Curatorial Projects > The Prison Project (2008)

You Don't See But Very Few People WIth Master's Degrees In Prison, ca. 2000
Offset Lithography
Courtesy AOUON Archives

The All Of Us Or None (AOUON) Archive project began in 1977 to gather and document the poster-work of modern progressive movements in the United States. Though earlier work is included, its focus is on the domestic political poster renaissance, which began in 1965 and continues to this day. The Archive gathers posters from all streams of progressive activity - from movements of protest, liberation, and affirmative action, trade-union and community struggles, to electoral and environmental organizing, community services, and visionary manifestos. Since 1965, the domestic political poster renaissance has generated over 400,000 designs in a diverse and decentralized productive process emanating from every focus of progressive activity. By late 2007, the Archive had salvaged over 24,000 designs from this domestic flow; and had long since become, with the Center for the Study of Political Graphics in L.A., one of the two major repositories of this work. The Archive's curator is Michael Rossman, a Berkeley writer and social historian.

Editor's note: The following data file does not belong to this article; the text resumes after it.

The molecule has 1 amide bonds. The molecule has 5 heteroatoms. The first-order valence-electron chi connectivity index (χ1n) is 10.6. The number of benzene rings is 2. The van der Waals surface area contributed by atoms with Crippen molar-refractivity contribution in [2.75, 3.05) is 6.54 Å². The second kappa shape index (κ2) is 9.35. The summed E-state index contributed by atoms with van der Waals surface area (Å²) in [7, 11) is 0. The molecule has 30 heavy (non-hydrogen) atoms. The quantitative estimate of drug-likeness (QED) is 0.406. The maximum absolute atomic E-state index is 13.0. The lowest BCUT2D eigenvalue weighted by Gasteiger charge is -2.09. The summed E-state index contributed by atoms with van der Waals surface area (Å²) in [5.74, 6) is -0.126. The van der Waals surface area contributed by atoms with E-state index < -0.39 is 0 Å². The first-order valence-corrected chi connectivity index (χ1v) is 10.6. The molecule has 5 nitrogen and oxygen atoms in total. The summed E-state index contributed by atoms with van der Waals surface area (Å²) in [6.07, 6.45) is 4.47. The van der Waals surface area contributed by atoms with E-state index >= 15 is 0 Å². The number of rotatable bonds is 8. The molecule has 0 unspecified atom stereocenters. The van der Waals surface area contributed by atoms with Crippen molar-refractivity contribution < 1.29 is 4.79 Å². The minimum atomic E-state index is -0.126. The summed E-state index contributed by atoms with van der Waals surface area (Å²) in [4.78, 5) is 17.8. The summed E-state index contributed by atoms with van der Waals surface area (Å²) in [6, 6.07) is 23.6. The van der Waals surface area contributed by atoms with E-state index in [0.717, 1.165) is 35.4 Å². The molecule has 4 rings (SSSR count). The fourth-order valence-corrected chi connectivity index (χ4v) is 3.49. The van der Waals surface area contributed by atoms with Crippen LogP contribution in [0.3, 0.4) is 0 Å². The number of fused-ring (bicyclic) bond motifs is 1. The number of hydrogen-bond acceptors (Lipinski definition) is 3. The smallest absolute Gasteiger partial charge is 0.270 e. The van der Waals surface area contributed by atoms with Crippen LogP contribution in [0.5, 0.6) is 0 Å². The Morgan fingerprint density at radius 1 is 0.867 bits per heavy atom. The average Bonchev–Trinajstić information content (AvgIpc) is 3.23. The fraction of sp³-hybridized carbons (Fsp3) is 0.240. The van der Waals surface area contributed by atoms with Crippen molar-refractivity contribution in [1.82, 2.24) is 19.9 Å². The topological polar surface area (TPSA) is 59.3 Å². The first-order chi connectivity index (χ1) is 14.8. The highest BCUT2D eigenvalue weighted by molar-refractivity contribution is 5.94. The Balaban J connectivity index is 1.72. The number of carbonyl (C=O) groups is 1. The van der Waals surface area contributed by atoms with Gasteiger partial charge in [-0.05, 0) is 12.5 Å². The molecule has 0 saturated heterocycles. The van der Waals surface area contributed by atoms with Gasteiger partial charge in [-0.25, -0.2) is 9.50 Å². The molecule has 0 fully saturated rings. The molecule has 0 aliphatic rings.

This poster was produced around the time of California Proposition 21, known also as Prop 21, a proposition proposed and passed in 2000 that increased a variety of criminal penalties for crimes committed by youth and incorporated many youth offenders into the adult criminal justice system. Not too much has dramatically changed in the past 8 years, as California still ranks first in the nation in corrections spending. Educational costs have risen, and currently the average cost of tuition at a private college is $23,712 in California, the average cost of tuition at a public college is $6,185. With 2008 figures, for the cost of incarcerating a single prisoner for a year, California could educate: 57 Community college students, 10 Cal State Students or 4 University of California students.

The Prison Project

February 20 - March 29, 2008
Intersection for the Arts
San Francisco, CA